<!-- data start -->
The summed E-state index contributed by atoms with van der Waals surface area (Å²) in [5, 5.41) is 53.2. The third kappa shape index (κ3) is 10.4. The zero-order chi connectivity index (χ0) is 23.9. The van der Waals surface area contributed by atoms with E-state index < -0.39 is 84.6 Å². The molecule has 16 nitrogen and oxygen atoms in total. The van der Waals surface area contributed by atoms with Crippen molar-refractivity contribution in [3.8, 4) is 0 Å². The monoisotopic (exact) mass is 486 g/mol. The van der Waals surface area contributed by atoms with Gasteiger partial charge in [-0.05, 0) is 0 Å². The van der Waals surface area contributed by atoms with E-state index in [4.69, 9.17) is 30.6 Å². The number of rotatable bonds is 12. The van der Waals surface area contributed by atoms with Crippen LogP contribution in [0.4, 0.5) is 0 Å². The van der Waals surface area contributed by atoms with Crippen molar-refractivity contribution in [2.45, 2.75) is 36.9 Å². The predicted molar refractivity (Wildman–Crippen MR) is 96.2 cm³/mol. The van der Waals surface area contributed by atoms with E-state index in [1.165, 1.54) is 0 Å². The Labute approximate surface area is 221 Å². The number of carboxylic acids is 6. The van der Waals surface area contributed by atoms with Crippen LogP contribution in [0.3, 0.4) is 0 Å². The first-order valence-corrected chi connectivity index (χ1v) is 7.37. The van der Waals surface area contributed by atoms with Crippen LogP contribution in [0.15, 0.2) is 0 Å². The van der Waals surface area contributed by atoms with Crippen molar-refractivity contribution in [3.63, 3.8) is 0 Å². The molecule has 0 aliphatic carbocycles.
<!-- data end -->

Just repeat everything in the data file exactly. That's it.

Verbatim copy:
The summed E-state index contributed by atoms with van der Waals surface area (Å²) in [5, 5.41) is 53.2. The third kappa shape index (κ3) is 10.4. The zero-order chi connectivity index (χ0) is 23.9. The van der Waals surface area contributed by atoms with E-state index < -0.39 is 84.6 Å². The molecule has 16 nitrogen and oxygen atoms in total. The van der Waals surface area contributed by atoms with Crippen molar-refractivity contribution in [3.8, 4) is 0 Å². The monoisotopic (exact) mass is 486 g/mol. The van der Waals surface area contributed by atoms with Gasteiger partial charge in [-0.05, 0) is 0 Å². The van der Waals surface area contributed by atoms with E-state index in [4.69, 9.17) is 30.6 Å². The number of rotatable bonds is 12. The van der Waals surface area contributed by atoms with Crippen LogP contribution in [0.4, 0.5) is 0 Å². The van der Waals surface area contributed by atoms with Crippen molar-refractivity contribution in [2.45, 2.75) is 36.9 Å². The predicted molar refractivity (Wildman–Crippen MR) is 96.2 cm³/mol. The van der Waals surface area contributed by atoms with E-state index in [1.165, 1.54) is 0 Å². The Labute approximate surface area is 221 Å². The number of carboxylic acids is 6. The van der Waals surface area contributed by atoms with Crippen LogP contribution in [0.3, 0.4) is 0 Å². The first-order valence-corrected chi connectivity index (χ1v) is 7.37. The van der Waals surface area contributed by atoms with Crippen LogP contribution in [0.15, 0.2) is 0 Å². The van der Waals surface area contributed by atoms with Crippen molar-refractivity contribution in [3.63, 3.8) is 0 Å². The molecule has 0 aliphatic carbocycles.